The Great Recession?

Have we already forgotten the Great Recession and the lessons learned? It seems that money is flowing all around us, like oil gushing out the top of Spindletop- one of the most famous wells of the Texas oil boom. It’s easy to see that the economy has indeed recovered nicely, with the Dow up to 17,151.60 from 6,547.05, oil at a profitable $100.97 per barrel yet not terribly painful for the consumer, the unemployment rate down to 6.1%, and 30-year interest rates of 4.29%. With all the money made over the last few years it can be easy to forget about the money lost during the Great Recession and even repeat the same mistakes that got many of us into trouble in the first place. In the Great Recession, many investors did not understand the complex financial products they purchased and were devastated to find out that many of the “safer” products they purchased ended up being some of the most toxic. This was because the bond credit rating agencies allowed “C” rated investments to be pooled together then sliced, diced, repackaged, and then come out with a portion of that pool to come back out with an “A” rating. Now once again eager for a return on their money, investors are chasing yield and buying financial products with no idea about the underlying asset or derivatives of the pooled assets in which they have invested. Do you know actually know what comprises that emerging debt fund or that high yield fund you invested in? Hopefully you do not have any Argentinean bond exposure. Get active about managing your money and know what it is you are buying. As a real estate professional, I am biased about real estate investing. However, I know that when the real estate market goes south, as all markets do, I can make changes as needed to weather the storm. This is compared to having no control with a foreign government defaulting on their bonds in a fund one unknowingly invested in as part of a “diversified portfolio”. I recommend buying properties in an area that you are familiar with. Talk to brokers about what is going on in the area and about potential investments. Make sure that it is in an area where there is demand for this product and there is not an over-supply of properties available for lease. You will have a variety of product types to choose from ranging from residential, office, industrial, and retail. Properties may be purchased already leased with tenants or empty ranging with returns verifying greatly upon lease term, tenant credit, property type, age of asset, building condition, and location. Richmond Collinsworth is a Vice President for Bradford Companies and specializes in Office Project Leasing.  Office Leasing, Corporate Office, 9400 NCX, Suite 500, Dallas, TX 75231, Ph: 972.776.7041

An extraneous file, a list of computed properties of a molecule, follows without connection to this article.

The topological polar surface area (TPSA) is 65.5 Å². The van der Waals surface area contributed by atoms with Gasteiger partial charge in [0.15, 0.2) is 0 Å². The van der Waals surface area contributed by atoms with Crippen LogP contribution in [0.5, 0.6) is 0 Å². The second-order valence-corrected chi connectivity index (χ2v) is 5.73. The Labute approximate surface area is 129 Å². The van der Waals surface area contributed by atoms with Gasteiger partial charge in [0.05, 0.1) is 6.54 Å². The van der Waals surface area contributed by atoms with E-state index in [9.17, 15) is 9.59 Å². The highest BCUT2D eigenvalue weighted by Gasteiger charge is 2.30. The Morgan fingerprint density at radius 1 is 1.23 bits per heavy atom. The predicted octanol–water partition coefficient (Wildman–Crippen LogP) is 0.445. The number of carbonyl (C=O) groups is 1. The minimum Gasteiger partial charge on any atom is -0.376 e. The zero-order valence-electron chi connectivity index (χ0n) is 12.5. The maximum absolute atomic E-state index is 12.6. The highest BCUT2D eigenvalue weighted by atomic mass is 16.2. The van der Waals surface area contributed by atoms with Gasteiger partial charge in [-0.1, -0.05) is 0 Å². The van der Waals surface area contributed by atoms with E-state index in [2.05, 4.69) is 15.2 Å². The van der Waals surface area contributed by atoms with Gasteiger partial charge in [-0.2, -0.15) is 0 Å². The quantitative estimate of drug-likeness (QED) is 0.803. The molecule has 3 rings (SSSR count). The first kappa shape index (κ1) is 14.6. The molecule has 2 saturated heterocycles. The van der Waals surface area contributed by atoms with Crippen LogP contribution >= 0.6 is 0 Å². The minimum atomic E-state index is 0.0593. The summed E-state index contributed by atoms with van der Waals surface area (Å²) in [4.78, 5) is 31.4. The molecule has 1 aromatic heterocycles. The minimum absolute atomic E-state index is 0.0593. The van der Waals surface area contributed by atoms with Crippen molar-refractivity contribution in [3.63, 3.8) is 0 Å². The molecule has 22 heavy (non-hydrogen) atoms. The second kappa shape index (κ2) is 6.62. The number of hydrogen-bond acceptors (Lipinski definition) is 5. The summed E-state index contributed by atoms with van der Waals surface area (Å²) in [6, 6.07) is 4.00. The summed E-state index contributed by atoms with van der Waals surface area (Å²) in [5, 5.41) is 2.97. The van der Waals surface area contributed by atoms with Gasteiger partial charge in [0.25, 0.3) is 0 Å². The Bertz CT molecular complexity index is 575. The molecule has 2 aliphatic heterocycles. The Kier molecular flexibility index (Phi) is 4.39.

August 4, 2014

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